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Project information: Honduras Climate adaptation

    Urban climate adaptation and disaster prevention in response to climate change

    Resilience through an integrated approach

    Karte von Honduras

    As of: 08/2022

    Climate change is increasing the frequency and intensity of extreme weather events in Central America. Hurricanes and heavy rainfall are causing floods and landslides in cities. The steep hillsides of Honduras are a potential source of danger. Urbanisation, which often goes unchecked, exacerbates these impacts even further. Many poor urban districts are located in high-risk zones and are particularly vulnerable to extreme weather events. In 1998, Hurricane Mitch swept across Honduras with devastating consequences, leaving more than 5,000 dead and resulting in economic losses of USD 2 billion. KfW is supporting Honduras in its efforts to strengthen its resilience to the consequences of climate change by promoting the construction of appropriate infrastructure and strengthening its capacity to manage climate risks.

    Project titelUrban climate change adaptation in Central America Honduras I+II component
    Commissioned byCommissioned by Federal Ministry for Economic Cooperation and Development (BMZ)
    Project partnersAlcaldía Municipal del Distrito Central - AMDC

    Current situation

    On the steep slopes of Tegucigalpa, flooding and landslides occur frequently due to extreme weather events.
    On the steep slopes of Tegucigalpa, flooding and landslides occur frequently due to extreme weather events.

    Honduras still is strongly affected by climate change. At the same time, the urban population is forecast to grow from around 45% in 2000 to 65% in 2030. Urbanisation is particularly concentrated in the “Distrito Central” in the capital of Tegucigalpa. More than 30% of the houses here are located in disaster risk zones; almost a quarter of the basic infrastructure is threatened by floods and landslides.

    Urban development adapted to climate change can protect human lives and limit economic damage caused by weather events and climate change. To this end, the KfW programme involves the construction of green and grey infrastructure for adaptation and disaster prevention.

    Project approach

    The FC measure aims to strengthen the capacities of the participating institutions in managing climate risks and climate adaptation and to educate the population in dealing with climate risks. With a total of EUR 23 million from budget funds, KfW Development Bank is supporting the Honduras government in two phases of urban climate adaptation in the “Distrito Central” municipal district. The project executing agency is the municipal administration of the Central District (Alcaldía Municipal del Distrito Central – AMDC) in coordination with the civil protection agency (Comisión Permanente de Contingencia –COPECO) for disaster risk management and the Ministry of the Environment (Secretaría de Energía, Recursos Naturales, Ambiente y Minas – MiAmbiente) for climate change.Heavy rainfall events and hurricanes often lead to flooding in Honduras and can cause devastating landslides, especially on unprotected hillsides. To be able to handle the huge amounts of water during heavy rainfall, various grey infrastructure measures such as absorption wells, drainage systems or water retention basins are being developed within the scope of the project. Retaining walls, stabilised embankments and newly planted trees secure unprotected hillsides. Risk areas are afforested or converted into urban green areas to prevent anyone from living there. Adapted land-use plans that designate safe residential areas and new building regulations introduce regulated and resilient urban development. It is also important that the population affected is better informed about the consequences of climate change and the associated dangers. To this end, the central institutions for risk management (COPECO) and climate change adaptation (MiAmbiente) in Honduras are being supported in developing training for the civilian population. Certification systems are also being created for protection officers who will also help to warn and inform the population. In addition to information materials and the development of a curriculum to train civil society, KfW financing also includes interlinking various relevant institutions.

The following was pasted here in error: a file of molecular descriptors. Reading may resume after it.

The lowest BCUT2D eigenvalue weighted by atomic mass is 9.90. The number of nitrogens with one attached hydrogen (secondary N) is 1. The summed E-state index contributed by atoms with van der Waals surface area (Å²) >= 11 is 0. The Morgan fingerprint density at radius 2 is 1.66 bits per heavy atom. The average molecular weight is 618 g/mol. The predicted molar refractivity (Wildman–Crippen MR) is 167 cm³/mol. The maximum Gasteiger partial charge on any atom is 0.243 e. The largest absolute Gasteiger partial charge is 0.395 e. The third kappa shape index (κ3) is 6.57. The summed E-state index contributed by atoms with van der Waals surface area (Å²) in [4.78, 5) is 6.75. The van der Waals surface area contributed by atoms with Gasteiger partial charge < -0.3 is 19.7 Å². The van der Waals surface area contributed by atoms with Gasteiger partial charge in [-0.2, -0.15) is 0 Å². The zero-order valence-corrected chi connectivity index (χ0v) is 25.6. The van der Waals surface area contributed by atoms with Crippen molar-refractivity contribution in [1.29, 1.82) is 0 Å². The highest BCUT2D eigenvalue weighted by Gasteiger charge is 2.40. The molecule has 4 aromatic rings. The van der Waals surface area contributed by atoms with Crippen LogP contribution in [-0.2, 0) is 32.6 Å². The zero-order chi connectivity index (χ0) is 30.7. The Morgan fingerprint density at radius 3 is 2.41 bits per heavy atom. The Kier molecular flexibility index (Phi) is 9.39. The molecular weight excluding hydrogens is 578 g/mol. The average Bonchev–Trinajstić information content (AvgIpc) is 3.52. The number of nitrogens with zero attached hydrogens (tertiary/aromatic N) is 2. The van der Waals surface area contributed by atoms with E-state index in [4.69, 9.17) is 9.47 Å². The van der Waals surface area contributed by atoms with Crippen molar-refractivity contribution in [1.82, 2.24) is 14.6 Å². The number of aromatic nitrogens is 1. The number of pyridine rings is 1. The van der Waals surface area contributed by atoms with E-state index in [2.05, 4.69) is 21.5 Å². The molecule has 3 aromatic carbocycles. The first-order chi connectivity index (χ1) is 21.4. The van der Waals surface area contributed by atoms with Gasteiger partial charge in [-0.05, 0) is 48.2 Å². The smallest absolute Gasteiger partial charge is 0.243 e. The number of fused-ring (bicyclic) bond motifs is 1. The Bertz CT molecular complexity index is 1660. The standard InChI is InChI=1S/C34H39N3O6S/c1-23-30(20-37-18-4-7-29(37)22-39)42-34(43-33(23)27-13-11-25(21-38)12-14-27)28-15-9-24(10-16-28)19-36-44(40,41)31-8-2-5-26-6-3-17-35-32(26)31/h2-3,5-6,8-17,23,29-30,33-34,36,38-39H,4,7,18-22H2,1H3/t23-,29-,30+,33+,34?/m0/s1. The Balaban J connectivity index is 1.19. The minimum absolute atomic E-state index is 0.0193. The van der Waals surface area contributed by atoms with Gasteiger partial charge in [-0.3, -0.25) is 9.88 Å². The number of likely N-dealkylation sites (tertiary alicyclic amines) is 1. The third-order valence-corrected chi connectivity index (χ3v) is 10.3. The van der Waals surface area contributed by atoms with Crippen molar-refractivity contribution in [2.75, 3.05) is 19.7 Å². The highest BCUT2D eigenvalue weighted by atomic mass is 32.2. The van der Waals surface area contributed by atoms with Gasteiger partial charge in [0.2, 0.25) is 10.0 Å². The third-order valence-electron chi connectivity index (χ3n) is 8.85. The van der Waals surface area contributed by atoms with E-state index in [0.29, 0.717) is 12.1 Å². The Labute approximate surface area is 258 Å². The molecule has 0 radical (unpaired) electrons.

To identify risks as early as possible, KfW is also supporting the establishment of an early warning system for Tegucigalpa that uses, among other things, a geographic information system (GIS). It can be used to create risk maps and simulation models. The respective AMDC employees are trained in how to use the individual technologies. The interplay of technical equipment, the population's high level of risk awareness and strengthened institutions mitigate the dangers for the population.


    Protection against flooding and landslides by grey and green infrastructure contributes to improving the living conditions of about 150,000 mainly poor people in the “Distrito Central”. New land-use plans and risk mapping shift residential development to safe areas and introduce regulated urban growth. Providing the civilian population with better information will help to prevent the development of informal communities in risk zones. Risk assessment will also improve because municipal protection officers will be certified in the future. These various measures, combined with a new early warning system, will make it possible to respond quickly in the event of a disaster.

    The project contributes to the achievement of these following United Nations Sustainable Development Goals:


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